With the advent of dual-energy x-ray absorptiometry (DXA) total body scans can be done in only 10-20 minutes rather than the 60-80 minutes required by dual-photon absorptiometry (DPA). The DXA approach replace the Gd153 radionuclide source of DPA and provides substantially greater output intensity. The higher radiation flux achievable provides several advantages over conventional DPA: this makes total body scans routinely accessible. The measures of the entire skeleton and its major subregions cut down the problems of representativeness and relocation. The short term precision (coefficient of variation) was 0.5% for total body-bone mineral density (BMD) and about 1% for regional-BMD. We studied 885 women; study cohort consisted of 161 healthy postmenopausal women, 357 healthy postmenopausal women and 367 osteoporotic women with one or more vertebral crushes. The results indicate that bone mass begin decreasing during the last period of the premenopausal phase; the advent of menopause brings about a dramatic reduction of both total body and single area BMD: this phenomenon is particularly marked in subjects with osteoporosis. The single most important factor in determining BMD changes, is years since menopause. In order to assess the ability of DXA total body to distinguish women with postmenopausal osteoporosis of variable radiological degress from healthy postmenopausal women, we studied 330 postmenopausal females aged 42-85 years. There were 63 healthy women who were considered controls (Group 1).(ABSTRACT TRUNCATED AT 250 WORDS)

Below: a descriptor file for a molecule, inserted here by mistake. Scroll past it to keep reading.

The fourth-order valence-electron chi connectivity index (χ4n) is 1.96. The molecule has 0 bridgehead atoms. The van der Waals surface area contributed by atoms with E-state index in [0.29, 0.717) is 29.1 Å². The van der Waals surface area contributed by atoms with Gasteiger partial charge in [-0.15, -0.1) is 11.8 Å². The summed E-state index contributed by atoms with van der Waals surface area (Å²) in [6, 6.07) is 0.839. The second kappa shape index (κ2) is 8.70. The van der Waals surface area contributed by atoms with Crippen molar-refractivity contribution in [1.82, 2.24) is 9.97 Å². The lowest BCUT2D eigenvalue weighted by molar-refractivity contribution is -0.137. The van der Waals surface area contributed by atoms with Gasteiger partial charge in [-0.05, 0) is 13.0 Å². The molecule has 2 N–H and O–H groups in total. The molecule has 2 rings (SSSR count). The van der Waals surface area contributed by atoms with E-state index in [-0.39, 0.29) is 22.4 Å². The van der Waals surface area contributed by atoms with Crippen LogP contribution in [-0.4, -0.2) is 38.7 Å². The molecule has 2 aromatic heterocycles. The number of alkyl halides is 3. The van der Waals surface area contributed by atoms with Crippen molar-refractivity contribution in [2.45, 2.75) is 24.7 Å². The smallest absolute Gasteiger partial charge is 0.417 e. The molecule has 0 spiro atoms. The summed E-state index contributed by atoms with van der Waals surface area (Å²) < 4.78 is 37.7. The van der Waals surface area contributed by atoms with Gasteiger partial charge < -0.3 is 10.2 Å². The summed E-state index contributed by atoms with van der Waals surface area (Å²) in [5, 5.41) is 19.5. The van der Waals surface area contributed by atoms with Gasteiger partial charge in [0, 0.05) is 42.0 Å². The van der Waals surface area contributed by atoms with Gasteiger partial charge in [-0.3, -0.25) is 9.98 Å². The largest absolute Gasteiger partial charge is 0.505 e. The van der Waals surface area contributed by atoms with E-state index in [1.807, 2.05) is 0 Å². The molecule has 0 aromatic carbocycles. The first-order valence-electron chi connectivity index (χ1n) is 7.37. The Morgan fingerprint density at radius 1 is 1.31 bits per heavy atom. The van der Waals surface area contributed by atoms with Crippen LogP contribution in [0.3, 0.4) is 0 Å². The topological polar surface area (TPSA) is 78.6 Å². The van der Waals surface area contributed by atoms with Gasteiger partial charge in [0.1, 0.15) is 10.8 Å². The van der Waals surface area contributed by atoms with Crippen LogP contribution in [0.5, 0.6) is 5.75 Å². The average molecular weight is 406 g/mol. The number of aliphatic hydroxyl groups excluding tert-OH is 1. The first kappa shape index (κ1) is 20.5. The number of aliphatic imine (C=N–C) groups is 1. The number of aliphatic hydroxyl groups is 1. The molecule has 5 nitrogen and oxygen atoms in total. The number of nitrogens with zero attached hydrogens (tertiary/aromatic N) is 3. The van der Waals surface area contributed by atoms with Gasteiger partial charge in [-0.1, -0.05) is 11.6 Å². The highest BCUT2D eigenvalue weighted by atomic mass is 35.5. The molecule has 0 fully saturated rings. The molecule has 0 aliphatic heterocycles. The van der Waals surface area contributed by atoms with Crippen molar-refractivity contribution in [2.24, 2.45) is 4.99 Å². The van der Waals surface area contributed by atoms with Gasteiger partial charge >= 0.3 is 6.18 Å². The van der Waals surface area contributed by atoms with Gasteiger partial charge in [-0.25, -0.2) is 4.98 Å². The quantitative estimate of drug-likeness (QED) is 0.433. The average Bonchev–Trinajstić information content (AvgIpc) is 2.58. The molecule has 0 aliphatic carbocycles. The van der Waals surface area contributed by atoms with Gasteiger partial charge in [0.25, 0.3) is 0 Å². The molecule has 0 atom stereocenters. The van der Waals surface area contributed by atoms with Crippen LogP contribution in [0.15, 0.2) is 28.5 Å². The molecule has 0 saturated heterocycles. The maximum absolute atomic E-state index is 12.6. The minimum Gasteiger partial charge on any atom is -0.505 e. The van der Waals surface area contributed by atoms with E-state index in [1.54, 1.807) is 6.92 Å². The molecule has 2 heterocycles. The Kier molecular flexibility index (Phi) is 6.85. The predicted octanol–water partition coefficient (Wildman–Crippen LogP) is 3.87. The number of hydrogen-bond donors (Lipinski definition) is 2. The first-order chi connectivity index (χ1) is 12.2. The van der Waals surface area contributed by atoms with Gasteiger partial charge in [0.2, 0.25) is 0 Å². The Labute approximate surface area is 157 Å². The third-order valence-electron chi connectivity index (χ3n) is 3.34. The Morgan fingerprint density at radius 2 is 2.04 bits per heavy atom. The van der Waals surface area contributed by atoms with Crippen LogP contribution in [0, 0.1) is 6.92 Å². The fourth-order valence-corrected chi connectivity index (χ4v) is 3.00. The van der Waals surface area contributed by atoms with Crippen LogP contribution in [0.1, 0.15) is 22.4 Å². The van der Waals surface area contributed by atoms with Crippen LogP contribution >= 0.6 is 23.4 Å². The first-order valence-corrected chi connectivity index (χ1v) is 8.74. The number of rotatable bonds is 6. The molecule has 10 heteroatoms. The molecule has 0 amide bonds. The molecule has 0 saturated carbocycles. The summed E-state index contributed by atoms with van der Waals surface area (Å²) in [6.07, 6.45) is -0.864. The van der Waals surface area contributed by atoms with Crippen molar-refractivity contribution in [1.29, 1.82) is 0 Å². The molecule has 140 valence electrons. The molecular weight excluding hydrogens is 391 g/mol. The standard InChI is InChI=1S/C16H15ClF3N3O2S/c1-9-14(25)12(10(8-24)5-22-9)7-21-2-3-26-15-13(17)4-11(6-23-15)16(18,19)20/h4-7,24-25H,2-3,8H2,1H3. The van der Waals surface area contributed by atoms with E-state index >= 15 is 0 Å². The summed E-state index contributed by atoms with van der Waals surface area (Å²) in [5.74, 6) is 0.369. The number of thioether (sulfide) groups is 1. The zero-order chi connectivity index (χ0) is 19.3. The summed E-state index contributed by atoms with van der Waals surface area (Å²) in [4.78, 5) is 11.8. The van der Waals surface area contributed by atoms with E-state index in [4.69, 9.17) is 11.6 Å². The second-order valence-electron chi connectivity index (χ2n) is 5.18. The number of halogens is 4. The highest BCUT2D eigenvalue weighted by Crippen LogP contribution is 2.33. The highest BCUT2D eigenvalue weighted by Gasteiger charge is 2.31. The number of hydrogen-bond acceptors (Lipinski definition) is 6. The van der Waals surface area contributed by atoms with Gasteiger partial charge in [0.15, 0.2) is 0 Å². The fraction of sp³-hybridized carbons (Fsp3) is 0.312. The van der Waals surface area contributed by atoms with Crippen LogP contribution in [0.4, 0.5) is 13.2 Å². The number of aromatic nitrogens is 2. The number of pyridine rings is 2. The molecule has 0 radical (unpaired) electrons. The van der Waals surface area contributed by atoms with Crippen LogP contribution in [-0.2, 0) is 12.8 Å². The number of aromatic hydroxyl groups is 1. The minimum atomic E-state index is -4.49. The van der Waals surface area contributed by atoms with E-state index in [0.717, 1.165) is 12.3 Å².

|Titolo:||[Methodological basis and clinical applications of total-body densitometry]|
|Autori interni:||FREDIANI, BRUNO|
|Appare nelle tipologie:||1.1 Articolo in rivista|
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